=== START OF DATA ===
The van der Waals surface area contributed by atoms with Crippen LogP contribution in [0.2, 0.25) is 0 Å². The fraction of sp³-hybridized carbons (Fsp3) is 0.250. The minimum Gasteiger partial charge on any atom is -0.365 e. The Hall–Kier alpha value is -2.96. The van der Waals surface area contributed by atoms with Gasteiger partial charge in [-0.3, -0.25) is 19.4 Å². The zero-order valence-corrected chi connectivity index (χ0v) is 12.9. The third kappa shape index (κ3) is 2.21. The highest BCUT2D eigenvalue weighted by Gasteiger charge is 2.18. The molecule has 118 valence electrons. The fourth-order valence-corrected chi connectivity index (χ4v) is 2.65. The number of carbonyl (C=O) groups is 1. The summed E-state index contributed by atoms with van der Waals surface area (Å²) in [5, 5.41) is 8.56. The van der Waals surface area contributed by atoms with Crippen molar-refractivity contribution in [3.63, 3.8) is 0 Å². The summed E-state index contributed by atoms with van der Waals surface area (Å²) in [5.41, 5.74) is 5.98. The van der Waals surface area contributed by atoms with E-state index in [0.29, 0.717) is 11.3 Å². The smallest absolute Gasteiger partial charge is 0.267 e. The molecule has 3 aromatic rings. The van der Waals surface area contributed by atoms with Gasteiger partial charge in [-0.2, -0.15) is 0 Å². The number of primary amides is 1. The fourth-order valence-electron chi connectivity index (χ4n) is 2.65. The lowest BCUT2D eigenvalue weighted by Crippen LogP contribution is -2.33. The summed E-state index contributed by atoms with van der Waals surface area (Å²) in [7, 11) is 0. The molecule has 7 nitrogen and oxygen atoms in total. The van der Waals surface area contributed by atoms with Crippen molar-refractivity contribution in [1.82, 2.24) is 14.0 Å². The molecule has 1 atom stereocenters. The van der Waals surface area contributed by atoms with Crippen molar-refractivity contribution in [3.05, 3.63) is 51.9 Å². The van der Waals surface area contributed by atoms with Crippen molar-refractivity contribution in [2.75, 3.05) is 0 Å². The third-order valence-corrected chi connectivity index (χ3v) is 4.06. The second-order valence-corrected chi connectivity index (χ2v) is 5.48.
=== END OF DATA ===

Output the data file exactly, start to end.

The van der Waals surface area contributed by atoms with Crippen LogP contribution in [0.2, 0.25) is 0 Å². The fraction of sp³-hybridized carbons (Fsp3) is 0.250. The minimum Gasteiger partial charge on any atom is -0.365 e. The Hall–Kier alpha value is -2.96. The van der Waals surface area contributed by atoms with Gasteiger partial charge in [-0.3, -0.25) is 19.4 Å². The zero-order valence-corrected chi connectivity index (χ0v) is 12.9. The third kappa shape index (κ3) is 2.21. The highest BCUT2D eigenvalue weighted by Gasteiger charge is 2.18. The molecule has 118 valence electrons. The fourth-order valence-corrected chi connectivity index (χ4v) is 2.65. The number of carbonyl (C=O) groups is 1. The summed E-state index contributed by atoms with van der Waals surface area (Å²) in [5, 5.41) is 8.56. The van der Waals surface area contributed by atoms with Crippen molar-refractivity contribution in [3.63, 3.8) is 0 Å². The summed E-state index contributed by atoms with van der Waals surface area (Å²) in [5.41, 5.74) is 5.98. The van der Waals surface area contributed by atoms with E-state index in [0.29, 0.717) is 11.3 Å². The smallest absolute Gasteiger partial charge is 0.267 e. The molecule has 3 aromatic rings. The van der Waals surface area contributed by atoms with Gasteiger partial charge in [-0.2, -0.15) is 0 Å². The number of primary amides is 1. The fourth-order valence-electron chi connectivity index (χ4n) is 2.65. The lowest BCUT2D eigenvalue weighted by Crippen LogP contribution is -2.33. The summed E-state index contributed by atoms with van der Waals surface area (Å²) in [7, 11) is 0. The molecule has 7 nitrogen and oxygen atoms in total. The van der Waals surface area contributed by atoms with Crippen molar-refractivity contribution in [1.82, 2.24) is 14.0 Å². The molecule has 1 atom stereocenters. The van der Waals surface area contributed by atoms with Crippen molar-refractivity contribution in [3.05, 3.63) is 51.9 Å². The van der Waals surface area contributed by atoms with Crippen molar-refractivity contribution in [2.75, 3.05) is 0 Å². The third-order valence-corrected chi connectivity index (χ3v) is 4.06. The second-order valence-corrected chi connectivity index (χ2v) is 5.48.